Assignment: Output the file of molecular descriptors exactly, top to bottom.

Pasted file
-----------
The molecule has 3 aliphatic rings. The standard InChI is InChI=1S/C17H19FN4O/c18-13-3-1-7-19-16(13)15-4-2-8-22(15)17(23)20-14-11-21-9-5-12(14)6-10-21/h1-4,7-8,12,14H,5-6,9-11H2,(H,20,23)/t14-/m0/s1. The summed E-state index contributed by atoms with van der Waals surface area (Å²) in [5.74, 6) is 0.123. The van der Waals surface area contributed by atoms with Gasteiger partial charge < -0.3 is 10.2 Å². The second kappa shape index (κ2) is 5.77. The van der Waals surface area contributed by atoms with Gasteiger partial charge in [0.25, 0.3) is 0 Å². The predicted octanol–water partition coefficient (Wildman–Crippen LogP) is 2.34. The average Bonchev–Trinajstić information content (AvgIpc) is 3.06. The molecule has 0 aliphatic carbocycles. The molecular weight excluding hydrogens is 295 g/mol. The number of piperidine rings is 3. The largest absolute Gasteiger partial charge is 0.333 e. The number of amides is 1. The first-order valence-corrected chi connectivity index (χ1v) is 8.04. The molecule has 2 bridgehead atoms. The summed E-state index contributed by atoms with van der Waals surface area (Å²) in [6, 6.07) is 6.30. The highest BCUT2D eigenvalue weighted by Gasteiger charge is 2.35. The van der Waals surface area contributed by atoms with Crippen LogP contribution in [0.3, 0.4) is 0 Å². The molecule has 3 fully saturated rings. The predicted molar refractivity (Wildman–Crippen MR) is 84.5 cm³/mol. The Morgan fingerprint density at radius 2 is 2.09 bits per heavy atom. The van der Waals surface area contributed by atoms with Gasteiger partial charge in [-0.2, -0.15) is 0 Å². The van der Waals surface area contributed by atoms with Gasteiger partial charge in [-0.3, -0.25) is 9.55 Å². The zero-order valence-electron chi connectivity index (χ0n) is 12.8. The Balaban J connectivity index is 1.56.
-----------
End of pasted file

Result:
The molecule has 3 aliphatic rings. The standard InChI is InChI=1S/C17H19FN4O/c18-13-3-1-7-19-16(13)15-4-2-8-22(15)17(23)20-14-11-21-9-5-12(14)6-10-21/h1-4,7-8,12,14H,5-6,9-11H2,(H,20,23)/t14-/m0/s1. The summed E-state index contributed by atoms with van der Waals surface area (Å²) in [5.74, 6) is 0.123. The van der Waals surface area contributed by atoms with Gasteiger partial charge < -0.3 is 10.2 Å². The second kappa shape index (κ2) is 5.77. The van der Waals surface area contributed by atoms with Gasteiger partial charge in [0.25, 0.3) is 0 Å². The predicted octanol–water partition coefficient (Wildman–Crippen LogP) is 2.34. The average Bonchev–Trinajstić information content (AvgIpc) is 3.06. The molecule has 0 aliphatic carbocycles. The molecular weight excluding hydrogens is 295 g/mol. The number of piperidine rings is 3. The largest absolute Gasteiger partial charge is 0.333 e. The number of amides is 1. The first-order valence-corrected chi connectivity index (χ1v) is 8.04. The molecule has 2 bridgehead atoms. The summed E-state index contributed by atoms with van der Waals surface area (Å²) in [6, 6.07) is 6.30. The highest BCUT2D eigenvalue weighted by Gasteiger charge is 2.35. The van der Waals surface area contributed by atoms with Crippen LogP contribution in [0.3, 0.4) is 0 Å². The molecule has 3 fully saturated rings. The predicted molar refractivity (Wildman–Crippen MR) is 84.5 cm³/mol. The Morgan fingerprint density at radius 2 is 2.09 bits per heavy atom. The van der Waals surface area contributed by atoms with Gasteiger partial charge in [-0.2, -0.15) is 0 Å². The van der Waals surface area contributed by atoms with Gasteiger partial charge in [-0.3, -0.25) is 9.55 Å². The zero-order valence-electron chi connectivity index (χ0n) is 12.8. The Balaban J connectivity index is 1.56.